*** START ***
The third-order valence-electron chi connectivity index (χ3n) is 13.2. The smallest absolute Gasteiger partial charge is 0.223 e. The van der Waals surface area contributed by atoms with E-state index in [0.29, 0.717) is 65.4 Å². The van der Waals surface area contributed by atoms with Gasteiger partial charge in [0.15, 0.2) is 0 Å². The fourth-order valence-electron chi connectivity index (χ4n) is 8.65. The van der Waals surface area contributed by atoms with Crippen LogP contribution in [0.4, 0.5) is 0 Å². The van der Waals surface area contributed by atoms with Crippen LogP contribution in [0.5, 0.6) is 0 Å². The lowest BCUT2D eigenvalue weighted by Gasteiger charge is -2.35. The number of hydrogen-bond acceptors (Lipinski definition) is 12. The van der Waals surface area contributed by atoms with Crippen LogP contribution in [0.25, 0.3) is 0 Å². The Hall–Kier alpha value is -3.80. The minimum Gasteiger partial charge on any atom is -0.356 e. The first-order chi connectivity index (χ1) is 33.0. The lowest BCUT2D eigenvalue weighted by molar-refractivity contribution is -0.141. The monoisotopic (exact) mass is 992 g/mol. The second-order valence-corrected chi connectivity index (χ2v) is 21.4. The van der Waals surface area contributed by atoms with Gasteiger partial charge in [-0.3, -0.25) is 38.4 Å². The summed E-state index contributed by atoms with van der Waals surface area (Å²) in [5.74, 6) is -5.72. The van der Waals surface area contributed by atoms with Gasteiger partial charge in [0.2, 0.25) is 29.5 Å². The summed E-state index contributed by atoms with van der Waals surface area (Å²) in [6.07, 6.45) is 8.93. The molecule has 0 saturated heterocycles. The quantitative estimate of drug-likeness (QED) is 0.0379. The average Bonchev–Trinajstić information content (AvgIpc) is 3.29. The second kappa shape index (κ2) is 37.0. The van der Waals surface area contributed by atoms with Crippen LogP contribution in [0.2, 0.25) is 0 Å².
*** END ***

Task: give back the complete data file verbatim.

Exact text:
The third-order valence-electron chi connectivity index (χ3n) is 13.2. The smallest absolute Gasteiger partial charge is 0.223 e. The van der Waals surface area contributed by atoms with E-state index in [0.29, 0.717) is 65.4 Å². The van der Waals surface area contributed by atoms with Gasteiger partial charge in [0.15, 0.2) is 0 Å². The fourth-order valence-electron chi connectivity index (χ4n) is 8.65. The van der Waals surface area contributed by atoms with Crippen LogP contribution in [0.4, 0.5) is 0 Å². The van der Waals surface area contributed by atoms with Crippen LogP contribution in [0.5, 0.6) is 0 Å². The lowest BCUT2D eigenvalue weighted by Gasteiger charge is -2.35. The number of hydrogen-bond acceptors (Lipinski definition) is 12. The van der Waals surface area contributed by atoms with Crippen LogP contribution in [0.25, 0.3) is 0 Å². The Hall–Kier alpha value is -3.80. The minimum Gasteiger partial charge on any atom is -0.356 e. The first-order chi connectivity index (χ1) is 33.0. The lowest BCUT2D eigenvalue weighted by molar-refractivity contribution is -0.141. The monoisotopic (exact) mass is 992 g/mol. The second-order valence-corrected chi connectivity index (χ2v) is 21.4. The van der Waals surface area contributed by atoms with Gasteiger partial charge in [-0.3, -0.25) is 38.4 Å². The summed E-state index contributed by atoms with van der Waals surface area (Å²) in [5.74, 6) is -5.72. The van der Waals surface area contributed by atoms with Gasteiger partial charge in [0.2, 0.25) is 29.5 Å². The summed E-state index contributed by atoms with van der Waals surface area (Å²) in [6.07, 6.45) is 8.93. The molecule has 0 saturated heterocycles. The quantitative estimate of drug-likeness (QED) is 0.0379. The average Bonchev–Trinajstić information content (AvgIpc) is 3.29. The second kappa shape index (κ2) is 37.0. The van der Waals surface area contributed by atoms with Crippen LogP contribution in [0.2, 0.25) is 0 Å².